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log off and get out!

April 6, 2010

I had the privilege of attending the Utah Valley University Animal Ethics Conference last week. A topic that came up in these conversations several times was the role of Facebook in activism. While Facebook and other social media is good for disseminating information, a prevailing notion was that perhaps it deterred some activism as the time spent chatting and reading others posts could be spent fighting for the animals.

Facebook can be both a blessing and a curse. In the words of one activist, known on Facebook as John Brown:

The dual aspect of FB is clear. It has an amazing capacity for subversive organizing; the creation of a greater union of activists; and the world-wide sharing of information…However, its pacifying aspect is also apparent. One becomes lost in the labyrinth of petitions, meetups, and friend requests. Time ticks by. Hours pass. And nothing substantial has happened. Virtual ‘activism’ replaces actual activism. FB should be used as a tool for organization and mobilization, not decadent stupification.

– “John Brown”

The conference concluded with a wonderful but sobering conversation between the audience members and a powerhouse panel of some prominent defenders of effective activism: Steven Best, Jerry Vlasak and Peter Young. All three of them pondered the role of online activism:

What is it about today’s culture that allows people to pass off their activism as spending 8 hours a day on Facebook and handing out Facebook petitions? And how do we reach people who are interested in helping animals? And how do we get them to realize the revolution is not going to be on Facebook?

–Jerry Vlasak

Why is it that today, in 2010 we probably have so many more people who “care” about the issue but there is so much less being done? We have to ask ourselves, what’s pacifying us? What are these things that come to us as saviors…but are actually pacifiers instead? I would say the internet is one of those things. This has to be one of the greatest myths of the modern day, that the more information you have the more that gets done.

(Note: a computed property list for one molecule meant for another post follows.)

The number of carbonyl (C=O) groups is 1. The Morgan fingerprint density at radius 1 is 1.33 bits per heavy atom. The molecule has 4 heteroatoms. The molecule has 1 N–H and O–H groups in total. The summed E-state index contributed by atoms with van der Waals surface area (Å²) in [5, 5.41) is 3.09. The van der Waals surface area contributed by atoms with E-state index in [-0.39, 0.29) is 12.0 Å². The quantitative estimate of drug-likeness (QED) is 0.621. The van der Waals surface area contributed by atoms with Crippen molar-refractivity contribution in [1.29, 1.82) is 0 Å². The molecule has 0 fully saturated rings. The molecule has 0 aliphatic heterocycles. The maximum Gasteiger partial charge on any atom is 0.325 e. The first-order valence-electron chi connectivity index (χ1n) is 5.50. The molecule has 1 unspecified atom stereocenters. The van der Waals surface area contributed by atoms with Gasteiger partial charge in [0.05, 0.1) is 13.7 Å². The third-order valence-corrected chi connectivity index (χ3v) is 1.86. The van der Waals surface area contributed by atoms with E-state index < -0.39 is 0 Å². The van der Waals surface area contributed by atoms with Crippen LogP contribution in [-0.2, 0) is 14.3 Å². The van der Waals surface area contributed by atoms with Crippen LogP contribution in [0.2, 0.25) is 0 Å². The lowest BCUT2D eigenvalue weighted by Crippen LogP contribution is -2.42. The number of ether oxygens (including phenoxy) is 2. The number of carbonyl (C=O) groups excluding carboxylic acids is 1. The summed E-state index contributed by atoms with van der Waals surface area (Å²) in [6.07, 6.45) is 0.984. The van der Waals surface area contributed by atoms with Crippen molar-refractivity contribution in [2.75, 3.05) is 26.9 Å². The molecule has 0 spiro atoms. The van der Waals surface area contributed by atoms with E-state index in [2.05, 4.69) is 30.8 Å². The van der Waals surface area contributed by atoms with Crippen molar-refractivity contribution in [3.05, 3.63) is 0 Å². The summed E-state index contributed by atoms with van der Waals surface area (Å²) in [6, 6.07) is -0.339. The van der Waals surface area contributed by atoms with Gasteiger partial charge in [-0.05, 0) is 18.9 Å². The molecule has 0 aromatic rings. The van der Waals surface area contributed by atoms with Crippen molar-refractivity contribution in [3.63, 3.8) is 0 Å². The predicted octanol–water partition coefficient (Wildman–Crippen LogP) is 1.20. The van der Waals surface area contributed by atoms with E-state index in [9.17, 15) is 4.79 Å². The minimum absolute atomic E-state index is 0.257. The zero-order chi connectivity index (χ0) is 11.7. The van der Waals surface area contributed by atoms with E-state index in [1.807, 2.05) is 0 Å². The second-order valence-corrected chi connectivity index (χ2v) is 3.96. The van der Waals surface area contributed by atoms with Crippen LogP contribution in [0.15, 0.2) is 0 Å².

-Peter Young

Steven Best suggested a three day moratorium on Facebook. I think it is a brilliant idea and I am ready to act on it. Are you??

As Dylan Powell from the Vegan Police is fond of saying “Talk – Action = Nothing”

As the tattoo’s on Greg Kelly’s arms say “Words mean nothing. Action is everything.”

So let’s stop socializing and let’s get busy!

I am inspired by their words and hope to use social media to advance a campaign in which we ditch social media for a week and devote that time to the animals. World Week for Laboratory Animal Liberation is almost here. I propose that we spend this week or next figuring out how much time we spend each day online.  Then, let’s take 3 days during Laboratory Week for Animal Liberation to devote this amount of time to the animals (or any other social justice movement in which you are involved).

Let’s use Facebook for it’s good for and promote this event! Please see the Facebook invitation and invite others!!!

9 Comments leave one →
  1. Dylan P permalink
    April 6, 2010 4:35 pm

    At least one person at the ICAS will like my presentation.

    • April 8, 2010 1:02 am

      i am very very excited for it! i feel lucky to be presenting in the same session as you.
      “diy activism and talk-action=nothing”, followed by “militant direct action in the animal rights movement”! it’s going to be SWEET!

  2. April 7, 2010 3:30 pm

    It’s a phenomenon not limited to activists, I would say. The internet, and especially tools like Facebook and Twitter, make talking so easy that action kind of gets put on the back burner, with this idea that just a little more talk will inspire even more action, but in the end nothing ever happens.

  3. April 17, 2010 9:28 am

    Posted about this on our blog! Thanks Vegina!

  4. Erica permalink
    May 12, 2010 12:24 am

    So does this mean that using facebook is not an effective tool for activism? Of course, it is used as a way for people to feel like they are doing something (signing petitions…not sure how you feel about this, but I’ve actually stopped bothering for the most part).

    But what if you use it as a way of distributing info? I was hesitant to get a fb for a long time for a lot of reasons (kind of saw it as the death of genuine interactions…sort of depressing really), but now I find it an empowering tool. If I post a link about egg farming, everyone that is my “friend” is going to see that. Whether they read it fully or not, the word is out there.

    I by no means am suggesting that this be the only tool for activism. It see it as more of a supplement to things like leafleting, walks, protests etc, but I am wondering what are the most effective ways to use it responsibly.

    In general, I struggle with feeling confident in what are the most effective, time-effecient forms of advocacy.

    • May 13, 2010 12:01 am

      I think that FB is BOTH good and bad for activism. Good for the reasons you mention. Bad, because sometimes we get more involved on the web than we do in the streets. That is why this suggested a targeted moratorium for only 3 days on a very specific week- World Week for Laboratory Animal Liberation- that is geared toward having international anti-vivisection public protests. So I think everyone should do what works best for them, but we all need to be willing to take some time to hit the streets and go public so that our voices are heard.


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